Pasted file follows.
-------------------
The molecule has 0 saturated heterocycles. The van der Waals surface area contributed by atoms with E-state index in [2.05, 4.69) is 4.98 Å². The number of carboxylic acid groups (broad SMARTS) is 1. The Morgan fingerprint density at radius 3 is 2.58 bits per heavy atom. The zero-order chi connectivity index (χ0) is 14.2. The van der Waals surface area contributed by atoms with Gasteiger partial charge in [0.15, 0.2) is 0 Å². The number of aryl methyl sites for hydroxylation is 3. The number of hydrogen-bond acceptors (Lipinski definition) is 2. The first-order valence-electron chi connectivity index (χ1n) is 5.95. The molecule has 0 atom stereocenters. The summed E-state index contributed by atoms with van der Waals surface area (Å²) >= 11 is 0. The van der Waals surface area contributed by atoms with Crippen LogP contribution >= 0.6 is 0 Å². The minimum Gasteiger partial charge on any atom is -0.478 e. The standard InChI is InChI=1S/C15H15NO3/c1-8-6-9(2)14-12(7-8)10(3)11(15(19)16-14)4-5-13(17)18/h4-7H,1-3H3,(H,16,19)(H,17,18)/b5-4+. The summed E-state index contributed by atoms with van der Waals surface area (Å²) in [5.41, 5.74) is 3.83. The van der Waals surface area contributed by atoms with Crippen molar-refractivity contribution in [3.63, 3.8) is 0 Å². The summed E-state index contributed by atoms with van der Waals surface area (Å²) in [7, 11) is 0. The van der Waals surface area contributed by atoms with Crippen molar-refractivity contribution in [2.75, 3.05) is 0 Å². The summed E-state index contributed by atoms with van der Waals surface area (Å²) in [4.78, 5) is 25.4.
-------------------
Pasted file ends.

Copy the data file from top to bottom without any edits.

The molecule has 0 saturated heterocycles. The van der Waals surface area contributed by atoms with E-state index in [2.05, 4.69) is 4.98 Å². The number of carboxylic acid groups (broad SMARTS) is 1. The Morgan fingerprint density at radius 3 is 2.58 bits per heavy atom. The zero-order chi connectivity index (χ0) is 14.2. The van der Waals surface area contributed by atoms with Gasteiger partial charge in [0.15, 0.2) is 0 Å². The number of aryl methyl sites for hydroxylation is 3. The number of hydrogen-bond acceptors (Lipinski definition) is 2. The first-order valence-electron chi connectivity index (χ1n) is 5.95. The molecule has 0 atom stereocenters. The summed E-state index contributed by atoms with van der Waals surface area (Å²) >= 11 is 0. The van der Waals surface area contributed by atoms with Crippen LogP contribution >= 0.6 is 0 Å². The minimum Gasteiger partial charge on any atom is -0.478 e. The standard InChI is InChI=1S/C15H15NO3/c1-8-6-9(2)14-12(7-8)10(3)11(15(19)16-14)4-5-13(17)18/h4-7H,1-3H3,(H,16,19)(H,17,18)/b5-4+. The summed E-state index contributed by atoms with van der Waals surface area (Å²) in [5.41, 5.74) is 3.83. The van der Waals surface area contributed by atoms with Crippen molar-refractivity contribution in [3.63, 3.8) is 0 Å². The summed E-state index contributed by atoms with van der Waals surface area (Å²) in [7, 11) is 0. The van der Waals surface area contributed by atoms with Crippen molar-refractivity contribution in [2.75, 3.05) is 0 Å². The summed E-state index contributed by atoms with van der Waals surface area (Å²) in [4.78, 5) is 25.4.